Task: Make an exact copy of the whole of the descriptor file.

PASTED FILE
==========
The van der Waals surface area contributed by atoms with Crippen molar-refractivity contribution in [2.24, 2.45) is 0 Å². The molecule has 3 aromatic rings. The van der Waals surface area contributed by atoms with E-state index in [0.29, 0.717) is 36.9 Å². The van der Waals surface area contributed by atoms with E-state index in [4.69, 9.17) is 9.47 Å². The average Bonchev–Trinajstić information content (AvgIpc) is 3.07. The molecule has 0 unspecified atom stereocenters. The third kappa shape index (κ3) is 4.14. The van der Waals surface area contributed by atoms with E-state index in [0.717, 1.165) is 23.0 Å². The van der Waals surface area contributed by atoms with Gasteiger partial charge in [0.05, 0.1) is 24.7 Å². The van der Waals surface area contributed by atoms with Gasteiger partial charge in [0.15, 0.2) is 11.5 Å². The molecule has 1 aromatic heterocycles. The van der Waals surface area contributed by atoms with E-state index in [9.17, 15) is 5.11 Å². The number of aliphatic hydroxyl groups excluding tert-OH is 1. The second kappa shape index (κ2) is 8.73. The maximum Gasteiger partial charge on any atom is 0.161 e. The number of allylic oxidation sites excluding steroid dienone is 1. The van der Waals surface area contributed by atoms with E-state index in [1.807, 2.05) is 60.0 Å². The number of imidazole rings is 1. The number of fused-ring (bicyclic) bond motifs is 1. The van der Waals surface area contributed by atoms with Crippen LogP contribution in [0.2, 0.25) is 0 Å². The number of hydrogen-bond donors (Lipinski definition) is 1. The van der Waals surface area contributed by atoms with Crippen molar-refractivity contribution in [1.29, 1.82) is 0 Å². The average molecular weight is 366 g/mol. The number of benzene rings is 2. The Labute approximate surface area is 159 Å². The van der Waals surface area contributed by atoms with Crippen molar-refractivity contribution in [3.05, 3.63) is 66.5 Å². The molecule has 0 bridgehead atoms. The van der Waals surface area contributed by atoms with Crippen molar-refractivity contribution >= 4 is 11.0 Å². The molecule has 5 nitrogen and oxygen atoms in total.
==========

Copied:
The van der Waals surface area contributed by atoms with Crippen molar-refractivity contribution in [2.24, 2.45) is 0 Å². The molecule has 3 aromatic rings. The van der Waals surface area contributed by atoms with E-state index in [0.29, 0.717) is 36.9 Å². The van der Waals surface area contributed by atoms with E-state index in [4.69, 9.17) is 9.47 Å². The average Bonchev–Trinajstić information content (AvgIpc) is 3.07. The molecule has 0 unspecified atom stereocenters. The third kappa shape index (κ3) is 4.14. The van der Waals surface area contributed by atoms with E-state index in [0.717, 1.165) is 23.0 Å². The van der Waals surface area contributed by atoms with Gasteiger partial charge in [0.05, 0.1) is 24.7 Å². The van der Waals surface area contributed by atoms with Gasteiger partial charge in [0.15, 0.2) is 11.5 Å². The molecule has 1 aromatic heterocycles. The van der Waals surface area contributed by atoms with E-state index in [9.17, 15) is 5.11 Å². The number of aliphatic hydroxyl groups excluding tert-OH is 1. The second kappa shape index (κ2) is 8.73. The maximum Gasteiger partial charge on any atom is 0.161 e. The number of allylic oxidation sites excluding steroid dienone is 1. The van der Waals surface area contributed by atoms with E-state index in [1.807, 2.05) is 60.0 Å². The number of imidazole rings is 1. The number of fused-ring (bicyclic) bond motifs is 1. The van der Waals surface area contributed by atoms with Crippen LogP contribution in [0.2, 0.25) is 0 Å². The number of hydrogen-bond donors (Lipinski definition) is 1. The van der Waals surface area contributed by atoms with Crippen molar-refractivity contribution in [1.29, 1.82) is 0 Å². The average molecular weight is 366 g/mol. The number of benzene rings is 2. The Labute approximate surface area is 159 Å². The van der Waals surface area contributed by atoms with Crippen molar-refractivity contribution in [3.05, 3.63) is 66.5 Å². The molecule has 0 bridgehead atoms. The van der Waals surface area contributed by atoms with Crippen molar-refractivity contribution >= 4 is 11.0 Å². The molecule has 5 nitrogen and oxygen atoms in total.